Currently there is little insight in the psychosocial factors that may be crucial in determining the long-term outcome. The ability to self-regulate dietary intake has been proposed as an important factor in weight loss and weight loss maintenance [8, 27–32].
The role of self-regulation
Severe obesity results from a sustained chronic positive energy balance. This implies that there is an underlying inability to regulate food intake in such a way that it matches energy expenditure. Volkow and others have postulated that this inability to regulate food intake can be seen as a brain-related dysfunction whereby reward-driven urges for food override the cognitive ability to limit food intake . Especially children and adolescents are vulnerable to problems arising due to self-regulatory failure, because the neurocognitive structures that link reward systems to the executive control system are still in development . The inability to self-regulate is particularly problematic for children who are overwhelmed with an abundance of food and food cues due to their socio-economic and cultural environments or who grow up in families where the parents have insufficient parenting skills to teach their children self-regulation in response to food cues .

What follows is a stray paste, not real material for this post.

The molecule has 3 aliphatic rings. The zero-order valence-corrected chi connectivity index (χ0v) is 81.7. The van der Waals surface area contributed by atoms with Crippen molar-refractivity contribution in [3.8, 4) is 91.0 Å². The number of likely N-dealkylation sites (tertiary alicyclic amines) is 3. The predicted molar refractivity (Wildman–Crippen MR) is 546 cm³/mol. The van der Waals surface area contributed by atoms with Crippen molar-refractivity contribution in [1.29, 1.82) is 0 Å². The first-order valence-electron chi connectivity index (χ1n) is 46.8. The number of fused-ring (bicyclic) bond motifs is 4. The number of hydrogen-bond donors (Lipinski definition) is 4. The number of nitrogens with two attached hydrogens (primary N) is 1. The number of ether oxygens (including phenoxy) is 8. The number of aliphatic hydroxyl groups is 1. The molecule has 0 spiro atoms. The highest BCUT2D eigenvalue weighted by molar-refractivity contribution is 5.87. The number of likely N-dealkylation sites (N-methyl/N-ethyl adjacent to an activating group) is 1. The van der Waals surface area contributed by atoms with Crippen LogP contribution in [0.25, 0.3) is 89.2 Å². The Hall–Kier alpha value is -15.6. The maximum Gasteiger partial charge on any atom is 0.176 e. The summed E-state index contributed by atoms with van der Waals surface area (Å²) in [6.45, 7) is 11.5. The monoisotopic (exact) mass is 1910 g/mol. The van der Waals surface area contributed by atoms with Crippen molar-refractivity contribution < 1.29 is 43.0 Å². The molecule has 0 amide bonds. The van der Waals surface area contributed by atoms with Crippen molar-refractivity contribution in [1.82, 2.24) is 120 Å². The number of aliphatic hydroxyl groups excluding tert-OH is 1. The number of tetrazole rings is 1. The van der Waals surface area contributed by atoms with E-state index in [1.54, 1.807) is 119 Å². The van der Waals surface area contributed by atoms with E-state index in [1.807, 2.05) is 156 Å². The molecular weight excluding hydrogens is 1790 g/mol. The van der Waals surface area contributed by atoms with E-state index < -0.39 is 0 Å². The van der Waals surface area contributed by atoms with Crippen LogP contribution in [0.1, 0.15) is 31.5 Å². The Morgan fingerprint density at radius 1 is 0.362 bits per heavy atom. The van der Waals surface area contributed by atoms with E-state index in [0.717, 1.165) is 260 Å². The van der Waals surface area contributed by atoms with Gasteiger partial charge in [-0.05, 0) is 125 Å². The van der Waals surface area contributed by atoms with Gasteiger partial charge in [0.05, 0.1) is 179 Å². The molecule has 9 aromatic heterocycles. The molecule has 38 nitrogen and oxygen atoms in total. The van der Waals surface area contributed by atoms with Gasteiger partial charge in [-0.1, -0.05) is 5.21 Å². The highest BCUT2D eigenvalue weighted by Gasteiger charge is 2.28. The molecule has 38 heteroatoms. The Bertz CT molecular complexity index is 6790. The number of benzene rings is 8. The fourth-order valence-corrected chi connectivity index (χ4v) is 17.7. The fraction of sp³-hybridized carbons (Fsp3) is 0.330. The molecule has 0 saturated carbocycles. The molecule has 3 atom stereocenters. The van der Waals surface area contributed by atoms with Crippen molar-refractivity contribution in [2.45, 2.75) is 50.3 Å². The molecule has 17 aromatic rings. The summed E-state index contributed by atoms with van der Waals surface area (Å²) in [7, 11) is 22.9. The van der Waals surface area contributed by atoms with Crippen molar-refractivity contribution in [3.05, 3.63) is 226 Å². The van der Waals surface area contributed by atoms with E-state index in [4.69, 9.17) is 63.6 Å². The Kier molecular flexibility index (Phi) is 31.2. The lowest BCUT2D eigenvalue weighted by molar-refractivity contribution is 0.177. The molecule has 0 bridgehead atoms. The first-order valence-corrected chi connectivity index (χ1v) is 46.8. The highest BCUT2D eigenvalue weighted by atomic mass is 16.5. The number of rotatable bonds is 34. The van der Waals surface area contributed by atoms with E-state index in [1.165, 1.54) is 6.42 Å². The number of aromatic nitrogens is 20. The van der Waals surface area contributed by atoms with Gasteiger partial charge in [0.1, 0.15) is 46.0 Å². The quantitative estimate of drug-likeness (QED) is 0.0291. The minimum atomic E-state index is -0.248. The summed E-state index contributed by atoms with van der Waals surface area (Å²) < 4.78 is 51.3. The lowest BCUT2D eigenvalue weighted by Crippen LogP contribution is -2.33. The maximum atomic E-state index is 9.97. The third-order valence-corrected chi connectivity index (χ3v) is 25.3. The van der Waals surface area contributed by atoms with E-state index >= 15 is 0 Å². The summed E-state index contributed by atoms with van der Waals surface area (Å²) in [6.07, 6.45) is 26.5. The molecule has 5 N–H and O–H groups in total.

Self-regulation encompasses any, conscious and non-conscious, efforts by people to alter their thoughts, emotions, attention, impulses and behavior  in the service of attaining and maintaining personal goals . Self-regulation reflects the ability to resist immediate rewards (e.g. a chocolate cake) in the face of long-term goal pursuit (e.g. losing weight and maintaining the weight loss) . It is known that people differ greatly in their ability to self regulate .
Not many studies examined self-regulation of food intake in obese individuals, but the few studies that did consistently showed that obese people generally are less able to self-regulate than lean people [27, 28, 40, 41].
Two distinct aspects of self-regulation that are particularly relevant to controlling food intake, are sensitivity to reward and inhibitory control [40, 42, 43]. Sensitivity to reward is associated with the mesolimbic dopamine system . It reflects the sensory pleasure associated with the reward and the motivation to obtain the reward. Inhibitory control is regulated by the prefrontal cortex, and refers to the executive function by which impulses or responses are controlled [43, 44].